Broomfield building a dynasty, looks to defend state title
Post Independent Staff
Glenwood Springs, CO Colorado
BROOMFIELD ” Mike Croell sat back in his office after Saturday’s Final Four-clinching win over Glenwood Springs and reflected on what’s been a dynastic run for his Broomfield High School girls basketball program.
The head coach pointed to the pictures of every Eagle team he’s coached since he took over as head coach in 1995, noting that not a single team was worse than a Great Eight qualifier.
“Final eight, final eight, final four, state runner-up, final four, state runner-up … final eight, final four, final eight and this team here won the state championship,” Croell said, summing up the accomplishments of each season’s squad.
That’s quite a run, and the 2007-08 Eagles ” led by four girls taller than 6 feet and a slew of talented guards ” are Final Four-bound and looking to defend last year’s Class 4A state title.
Broomfield faces Golden on Wednesday and, if the Eagles win, will go up against Silver Creek or Pueblo East in Friday’s state championship game. Silver Creek is the only team to beat Broomfield all year.
With a junior- and sophomore-laden group, Croell may be watching his best class pass through the Broomfield halls.
Six-foot-6 Anna Prins and 6-1 Chaundra Sewell are the cream of the Eagles’ crop, and they’re just juniors. It’s entirely conceivable that this team could vie for three straight 4A titles.
“We’ve been blessed with a lot of years of good talent,” Croell said, “but as far as having a team, you know, that is this deep and good, I don’t know. Girls like Anna Prins and Chaundra ” well, that kind of height anyway ” comes along once in a lifetime. This team’s had big girls, but …”
Both Prins and Sewell are weathering loads of looks from Division 1 colleges, and senior teammates Alyssa Bonham and Mariah Metoyer are headed for Northern Arizona University and the University of Denver, respectively.
“Last night we had the head coach of the University of Texas here, the head coach of the University of Colorado here; Northern Arizona was here,” Croell said. “It’s been a smorgasbord. … It’s a pretty loaded bunch.”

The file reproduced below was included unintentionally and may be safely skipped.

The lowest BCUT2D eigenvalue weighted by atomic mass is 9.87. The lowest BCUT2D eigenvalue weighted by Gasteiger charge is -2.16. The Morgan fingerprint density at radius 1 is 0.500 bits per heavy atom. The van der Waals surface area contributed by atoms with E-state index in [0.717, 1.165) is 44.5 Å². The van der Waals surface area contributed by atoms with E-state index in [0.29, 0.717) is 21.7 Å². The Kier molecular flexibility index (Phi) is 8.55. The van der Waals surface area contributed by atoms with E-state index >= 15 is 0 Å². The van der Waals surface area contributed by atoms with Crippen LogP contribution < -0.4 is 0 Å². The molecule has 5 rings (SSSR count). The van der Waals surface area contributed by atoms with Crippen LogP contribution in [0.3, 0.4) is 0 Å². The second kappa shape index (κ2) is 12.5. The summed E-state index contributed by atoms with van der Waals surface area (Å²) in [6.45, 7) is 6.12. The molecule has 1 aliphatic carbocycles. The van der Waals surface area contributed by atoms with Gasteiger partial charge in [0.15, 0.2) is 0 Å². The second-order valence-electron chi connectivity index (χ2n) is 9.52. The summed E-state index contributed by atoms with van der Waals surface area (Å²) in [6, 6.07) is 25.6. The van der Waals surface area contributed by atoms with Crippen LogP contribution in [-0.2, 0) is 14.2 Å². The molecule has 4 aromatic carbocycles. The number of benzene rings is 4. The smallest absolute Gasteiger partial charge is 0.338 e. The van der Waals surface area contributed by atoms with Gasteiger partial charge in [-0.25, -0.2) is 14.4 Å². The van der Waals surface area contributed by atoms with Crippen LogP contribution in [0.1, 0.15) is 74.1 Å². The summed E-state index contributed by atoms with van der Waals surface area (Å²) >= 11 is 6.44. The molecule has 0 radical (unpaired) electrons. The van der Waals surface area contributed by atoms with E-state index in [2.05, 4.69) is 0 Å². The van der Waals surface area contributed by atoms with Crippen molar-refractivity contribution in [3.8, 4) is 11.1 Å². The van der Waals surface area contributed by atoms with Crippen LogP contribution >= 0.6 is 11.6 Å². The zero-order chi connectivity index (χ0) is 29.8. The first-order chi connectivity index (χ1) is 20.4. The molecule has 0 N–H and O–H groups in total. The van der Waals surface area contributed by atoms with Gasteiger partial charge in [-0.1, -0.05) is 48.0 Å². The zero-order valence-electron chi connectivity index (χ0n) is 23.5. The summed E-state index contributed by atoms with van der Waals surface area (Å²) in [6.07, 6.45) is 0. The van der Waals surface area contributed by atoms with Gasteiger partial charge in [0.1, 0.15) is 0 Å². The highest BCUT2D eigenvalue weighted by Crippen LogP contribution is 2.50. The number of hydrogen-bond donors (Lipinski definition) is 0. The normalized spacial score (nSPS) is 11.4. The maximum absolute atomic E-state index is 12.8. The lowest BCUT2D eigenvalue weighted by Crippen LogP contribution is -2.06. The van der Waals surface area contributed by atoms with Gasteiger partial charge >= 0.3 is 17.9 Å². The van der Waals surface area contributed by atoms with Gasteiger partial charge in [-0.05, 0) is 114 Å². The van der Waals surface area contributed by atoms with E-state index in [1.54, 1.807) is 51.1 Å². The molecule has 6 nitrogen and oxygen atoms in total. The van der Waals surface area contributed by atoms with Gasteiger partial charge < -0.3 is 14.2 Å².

And, as you might expect from a team that’s enjoyed such a ridiculous run, that’s par for the course at Broomfield. Croell credits solid youth feeder programs and a heavy club basketball involvement with sustaining the success.
“It’s the feeder programs, definitely,” he said. “We try to stack stuff up on top of the feeder program. They come to us and we get them involved in a lot of stuff in the summer. On top of that, a lot of them are playing club ball these days.”
Playing together year-round only cements the Eagles’ chemistry, Prins notes.
“We’ve been playing together since eighth grade,” the lanky post said. “We know each other really well. The whole team feeds off each other really well, I think.”
And Broomfield is showing no signs of letting up as it barrels through the late rounds of the 4A playoffs. What’s scary is that, while it’ll lose four seniors after this season, there’ll be more than enough left in the tank for title pushes in years to come.
“There are four seniors in the bunch this year and only two of them start,” Croell said. “Our core group, a lot of the girls out there in key moments, are sophomores. So, as I say, they’re young for the most part, and we’ll be back.”
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The Rifle and Glenwood Springs girls tangled on Tuesday night at Glenwood’s Chavez-Spencer Gymnasium in a 4A Western Slope League contest that carried major implications in the conference standings.